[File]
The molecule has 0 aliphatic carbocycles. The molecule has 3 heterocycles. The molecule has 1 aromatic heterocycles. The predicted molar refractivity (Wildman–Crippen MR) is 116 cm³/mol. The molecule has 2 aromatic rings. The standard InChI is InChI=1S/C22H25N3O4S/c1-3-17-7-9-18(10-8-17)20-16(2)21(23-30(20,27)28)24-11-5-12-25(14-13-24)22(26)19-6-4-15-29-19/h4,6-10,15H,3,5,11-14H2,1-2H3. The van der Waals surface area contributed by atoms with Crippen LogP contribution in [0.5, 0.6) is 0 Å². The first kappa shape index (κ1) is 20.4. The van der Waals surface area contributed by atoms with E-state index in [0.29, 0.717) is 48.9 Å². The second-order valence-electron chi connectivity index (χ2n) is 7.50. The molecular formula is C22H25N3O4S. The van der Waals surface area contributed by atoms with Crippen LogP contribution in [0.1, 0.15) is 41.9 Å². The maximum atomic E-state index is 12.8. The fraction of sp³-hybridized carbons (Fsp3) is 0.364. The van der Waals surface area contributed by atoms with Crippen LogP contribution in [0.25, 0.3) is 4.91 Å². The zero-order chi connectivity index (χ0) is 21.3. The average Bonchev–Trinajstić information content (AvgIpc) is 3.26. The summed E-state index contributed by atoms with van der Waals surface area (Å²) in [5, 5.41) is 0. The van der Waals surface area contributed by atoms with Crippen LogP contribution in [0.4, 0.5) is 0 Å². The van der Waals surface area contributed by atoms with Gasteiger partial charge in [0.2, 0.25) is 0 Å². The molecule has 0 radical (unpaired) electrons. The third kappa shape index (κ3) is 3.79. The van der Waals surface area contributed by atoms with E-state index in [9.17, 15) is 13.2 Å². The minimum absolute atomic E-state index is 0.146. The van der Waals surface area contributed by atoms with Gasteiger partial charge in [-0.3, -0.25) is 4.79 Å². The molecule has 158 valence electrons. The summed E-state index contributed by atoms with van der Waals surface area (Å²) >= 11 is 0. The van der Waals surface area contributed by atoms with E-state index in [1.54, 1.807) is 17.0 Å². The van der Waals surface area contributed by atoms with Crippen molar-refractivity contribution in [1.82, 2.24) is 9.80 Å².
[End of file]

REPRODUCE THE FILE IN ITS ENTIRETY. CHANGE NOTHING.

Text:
The molecule has 0 aliphatic carbocycles. The molecule has 3 heterocycles. The molecule has 1 aromatic heterocycles. The predicted molar refractivity (Wildman–Crippen MR) is 116 cm³/mol. The molecule has 2 aromatic rings. The standard InChI is InChI=1S/C22H25N3O4S/c1-3-17-7-9-18(10-8-17)20-16(2)21(23-30(20,27)28)24-11-5-12-25(14-13-24)22(26)19-6-4-15-29-19/h4,6-10,15H,3,5,11-14H2,1-2H3. The van der Waals surface area contributed by atoms with Crippen LogP contribution in [0.5, 0.6) is 0 Å². The first kappa shape index (κ1) is 20.4. The van der Waals surface area contributed by atoms with E-state index in [0.29, 0.717) is 48.9 Å². The second-order valence-electron chi connectivity index (χ2n) is 7.50. The molecular formula is C22H25N3O4S. The van der Waals surface area contributed by atoms with Crippen LogP contribution in [0.1, 0.15) is 41.9 Å². The maximum atomic E-state index is 12.8. The fraction of sp³-hybridized carbons (Fsp3) is 0.364. The van der Waals surface area contributed by atoms with Crippen LogP contribution in [0.25, 0.3) is 4.91 Å². The zero-order chi connectivity index (χ0) is 21.3. The average Bonchev–Trinajstić information content (AvgIpc) is 3.26. The summed E-state index contributed by atoms with van der Waals surface area (Å²) in [5, 5.41) is 0. The van der Waals surface area contributed by atoms with Crippen LogP contribution in [0.4, 0.5) is 0 Å². The van der Waals surface area contributed by atoms with Gasteiger partial charge in [0.2, 0.25) is 0 Å². The molecule has 0 radical (unpaired) electrons. The third kappa shape index (κ3) is 3.79. The van der Waals surface area contributed by atoms with E-state index in [9.17, 15) is 13.2 Å². The minimum absolute atomic E-state index is 0.146. The van der Waals surface area contributed by atoms with Gasteiger partial charge in [-0.3, -0.25) is 4.79 Å². The molecule has 158 valence electrons. The summed E-state index contributed by atoms with van der Waals surface area (Å²) >= 11 is 0. The van der Waals surface area contributed by atoms with E-state index in [1.54, 1.807) is 17.0 Å². The van der Waals surface area contributed by atoms with Crippen molar-refractivity contribution in [1.82, 2.24) is 9.80 Å².